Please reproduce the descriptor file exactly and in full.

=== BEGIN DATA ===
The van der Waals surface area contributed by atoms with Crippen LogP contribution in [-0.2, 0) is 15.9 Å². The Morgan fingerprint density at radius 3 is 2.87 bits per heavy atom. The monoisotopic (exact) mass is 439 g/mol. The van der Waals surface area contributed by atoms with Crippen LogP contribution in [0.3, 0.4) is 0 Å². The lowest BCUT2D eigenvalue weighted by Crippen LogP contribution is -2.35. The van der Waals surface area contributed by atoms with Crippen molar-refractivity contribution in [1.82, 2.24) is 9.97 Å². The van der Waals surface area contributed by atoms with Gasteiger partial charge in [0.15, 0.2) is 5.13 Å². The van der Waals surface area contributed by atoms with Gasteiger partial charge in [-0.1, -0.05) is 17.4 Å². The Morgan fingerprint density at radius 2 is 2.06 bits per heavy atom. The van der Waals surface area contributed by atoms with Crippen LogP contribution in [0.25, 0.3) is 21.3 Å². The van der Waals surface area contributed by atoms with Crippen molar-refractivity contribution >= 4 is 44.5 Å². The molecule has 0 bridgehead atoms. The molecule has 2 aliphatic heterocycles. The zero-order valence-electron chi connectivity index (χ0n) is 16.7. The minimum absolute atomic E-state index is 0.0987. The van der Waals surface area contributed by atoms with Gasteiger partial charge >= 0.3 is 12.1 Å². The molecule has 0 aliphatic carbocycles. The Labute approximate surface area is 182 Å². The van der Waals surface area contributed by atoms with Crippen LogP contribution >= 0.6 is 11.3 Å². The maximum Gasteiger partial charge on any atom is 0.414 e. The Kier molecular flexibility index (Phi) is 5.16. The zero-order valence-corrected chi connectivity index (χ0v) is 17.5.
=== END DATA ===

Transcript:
The van der Waals surface area contributed by atoms with Crippen LogP contribution in [-0.2, 0) is 15.9 Å². The Morgan fingerprint density at radius 3 is 2.87 bits per heavy atom. The monoisotopic (exact) mass is 439 g/mol. The van der Waals surface area contributed by atoms with Crippen LogP contribution in [0.3, 0.4) is 0 Å². The lowest BCUT2D eigenvalue weighted by Crippen LogP contribution is -2.35. The van der Waals surface area contributed by atoms with Crippen molar-refractivity contribution in [1.82, 2.24) is 9.97 Å². The van der Waals surface area contributed by atoms with Gasteiger partial charge in [0.15, 0.2) is 5.13 Å². The van der Waals surface area contributed by atoms with Gasteiger partial charge in [-0.1, -0.05) is 17.4 Å². The Morgan fingerprint density at radius 2 is 2.06 bits per heavy atom. The van der Waals surface area contributed by atoms with Crippen LogP contribution in [0.25, 0.3) is 21.3 Å². The van der Waals surface area contributed by atoms with Crippen molar-refractivity contribution >= 4 is 44.5 Å². The molecule has 0 bridgehead atoms. The molecule has 2 aliphatic heterocycles. The zero-order valence-electron chi connectivity index (χ0n) is 16.7. The minimum absolute atomic E-state index is 0.0987. The van der Waals surface area contributed by atoms with Gasteiger partial charge >= 0.3 is 12.1 Å². The molecule has 0 aliphatic carbocycles. The Labute approximate surface area is 182 Å². The van der Waals surface area contributed by atoms with Crippen LogP contribution >= 0.6 is 11.3 Å². The maximum Gasteiger partial charge on any atom is 0.414 e. The Kier molecular flexibility index (Phi) is 5.16. The zero-order valence-corrected chi connectivity index (χ0v) is 17.5.